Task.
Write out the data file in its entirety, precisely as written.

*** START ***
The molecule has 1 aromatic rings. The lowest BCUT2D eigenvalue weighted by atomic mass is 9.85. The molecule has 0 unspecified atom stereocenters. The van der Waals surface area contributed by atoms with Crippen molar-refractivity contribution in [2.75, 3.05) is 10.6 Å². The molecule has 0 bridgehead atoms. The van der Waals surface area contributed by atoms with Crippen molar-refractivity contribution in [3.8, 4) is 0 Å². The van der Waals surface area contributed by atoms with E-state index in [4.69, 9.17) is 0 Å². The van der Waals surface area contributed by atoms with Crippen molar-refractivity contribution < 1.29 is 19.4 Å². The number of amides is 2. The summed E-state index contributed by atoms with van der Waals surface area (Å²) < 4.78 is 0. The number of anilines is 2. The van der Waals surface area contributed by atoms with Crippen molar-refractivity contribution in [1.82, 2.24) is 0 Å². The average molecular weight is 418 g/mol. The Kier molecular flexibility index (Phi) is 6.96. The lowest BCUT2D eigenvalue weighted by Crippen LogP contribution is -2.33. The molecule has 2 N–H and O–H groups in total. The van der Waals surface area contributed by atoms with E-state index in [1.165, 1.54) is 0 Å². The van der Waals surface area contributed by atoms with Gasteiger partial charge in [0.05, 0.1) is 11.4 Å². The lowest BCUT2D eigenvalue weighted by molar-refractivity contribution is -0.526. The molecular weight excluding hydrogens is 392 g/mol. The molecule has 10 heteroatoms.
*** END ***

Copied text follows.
The molecule has 1 aromatic rings. The lowest BCUT2D eigenvalue weighted by atomic mass is 9.85. The molecule has 0 unspecified atom stereocenters. The van der Waals surface area contributed by atoms with Crippen molar-refractivity contribution in [2.75, 3.05) is 10.6 Å². The molecule has 0 bridgehead atoms. The van der Waals surface area contributed by atoms with Crippen molar-refractivity contribution in [3.8, 4) is 0 Å². The van der Waals surface area contributed by atoms with E-state index in [4.69, 9.17) is 0 Å². The van der Waals surface area contributed by atoms with Crippen molar-refractivity contribution < 1.29 is 19.4 Å². The number of amides is 2. The summed E-state index contributed by atoms with van der Waals surface area (Å²) < 4.78 is 0. The number of anilines is 2. The van der Waals surface area contributed by atoms with Crippen molar-refractivity contribution in [1.82, 2.24) is 0 Å². The average molecular weight is 418 g/mol. The Kier molecular flexibility index (Phi) is 6.96. The lowest BCUT2D eigenvalue weighted by Crippen LogP contribution is -2.33. The molecule has 2 N–H and O–H groups in total. The van der Waals surface area contributed by atoms with E-state index in [1.165, 1.54) is 0 Å². The van der Waals surface area contributed by atoms with Gasteiger partial charge in [0.05, 0.1) is 11.4 Å². The lowest BCUT2D eigenvalue weighted by molar-refractivity contribution is -0.526. The molecular weight excluding hydrogens is 392 g/mol. The molecule has 10 heteroatoms.